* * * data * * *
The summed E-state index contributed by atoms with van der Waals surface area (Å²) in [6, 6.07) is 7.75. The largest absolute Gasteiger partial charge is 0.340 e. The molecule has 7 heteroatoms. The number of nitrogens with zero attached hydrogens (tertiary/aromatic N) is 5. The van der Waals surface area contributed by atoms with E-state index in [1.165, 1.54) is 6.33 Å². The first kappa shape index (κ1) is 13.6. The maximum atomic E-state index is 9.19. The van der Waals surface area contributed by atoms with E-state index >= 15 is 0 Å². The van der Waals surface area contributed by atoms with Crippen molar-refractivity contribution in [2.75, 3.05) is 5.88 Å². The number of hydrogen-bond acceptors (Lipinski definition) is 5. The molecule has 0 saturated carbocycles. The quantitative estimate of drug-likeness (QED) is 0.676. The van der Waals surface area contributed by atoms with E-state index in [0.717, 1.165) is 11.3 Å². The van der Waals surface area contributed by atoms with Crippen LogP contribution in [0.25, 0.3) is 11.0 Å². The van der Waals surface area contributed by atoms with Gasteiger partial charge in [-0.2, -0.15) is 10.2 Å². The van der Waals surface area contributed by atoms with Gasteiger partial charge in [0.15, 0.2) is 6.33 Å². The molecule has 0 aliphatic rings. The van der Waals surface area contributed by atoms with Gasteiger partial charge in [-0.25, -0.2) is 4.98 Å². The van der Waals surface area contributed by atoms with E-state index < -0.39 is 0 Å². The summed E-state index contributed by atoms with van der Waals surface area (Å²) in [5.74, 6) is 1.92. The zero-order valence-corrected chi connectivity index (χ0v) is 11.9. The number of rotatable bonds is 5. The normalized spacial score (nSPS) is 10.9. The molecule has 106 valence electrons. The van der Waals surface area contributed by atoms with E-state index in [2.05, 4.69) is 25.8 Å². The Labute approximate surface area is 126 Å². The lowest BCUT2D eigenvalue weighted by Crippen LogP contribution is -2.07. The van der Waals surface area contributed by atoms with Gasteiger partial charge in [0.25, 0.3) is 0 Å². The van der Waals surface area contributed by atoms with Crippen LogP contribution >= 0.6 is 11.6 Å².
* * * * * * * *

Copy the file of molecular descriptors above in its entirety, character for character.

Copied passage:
The summed E-state index contributed by atoms with van der Waals surface area (Å²) in [6, 6.07) is 7.75. The largest absolute Gasteiger partial charge is 0.340 e. The molecule has 7 heteroatoms. The number of nitrogens with zero attached hydrogens (tertiary/aromatic N) is 5. The van der Waals surface area contributed by atoms with E-state index in [1.165, 1.54) is 6.33 Å². The first kappa shape index (κ1) is 13.6. The maximum atomic E-state index is 9.19. The van der Waals surface area contributed by atoms with E-state index >= 15 is 0 Å². The van der Waals surface area contributed by atoms with Crippen molar-refractivity contribution in [2.75, 3.05) is 5.88 Å². The number of hydrogen-bond acceptors (Lipinski definition) is 5. The molecule has 0 saturated carbocycles. The quantitative estimate of drug-likeness (QED) is 0.676. The van der Waals surface area contributed by atoms with E-state index in [0.717, 1.165) is 11.3 Å². The van der Waals surface area contributed by atoms with Crippen LogP contribution in [0.25, 0.3) is 11.0 Å². The van der Waals surface area contributed by atoms with Gasteiger partial charge in [-0.2, -0.15) is 10.2 Å². The van der Waals surface area contributed by atoms with Gasteiger partial charge in [0.15, 0.2) is 6.33 Å². The molecule has 0 aliphatic rings. The van der Waals surface area contributed by atoms with Gasteiger partial charge in [-0.25, -0.2) is 4.98 Å². The van der Waals surface area contributed by atoms with E-state index < -0.39 is 0 Å². The summed E-state index contributed by atoms with van der Waals surface area (Å²) in [5.74, 6) is 1.92. The zero-order valence-corrected chi connectivity index (χ0v) is 11.9. The number of rotatable bonds is 5. The normalized spacial score (nSPS) is 10.9. The molecule has 106 valence electrons. The van der Waals surface area contributed by atoms with E-state index in [2.05, 4.69) is 25.8 Å². The Labute approximate surface area is 126 Å². The lowest BCUT2D eigenvalue weighted by Crippen LogP contribution is -2.07. The van der Waals surface area contributed by atoms with Gasteiger partial charge in [0.25, 0.3) is 0 Å². The van der Waals surface area contributed by atoms with Crippen LogP contribution >= 0.6 is 11.6 Å².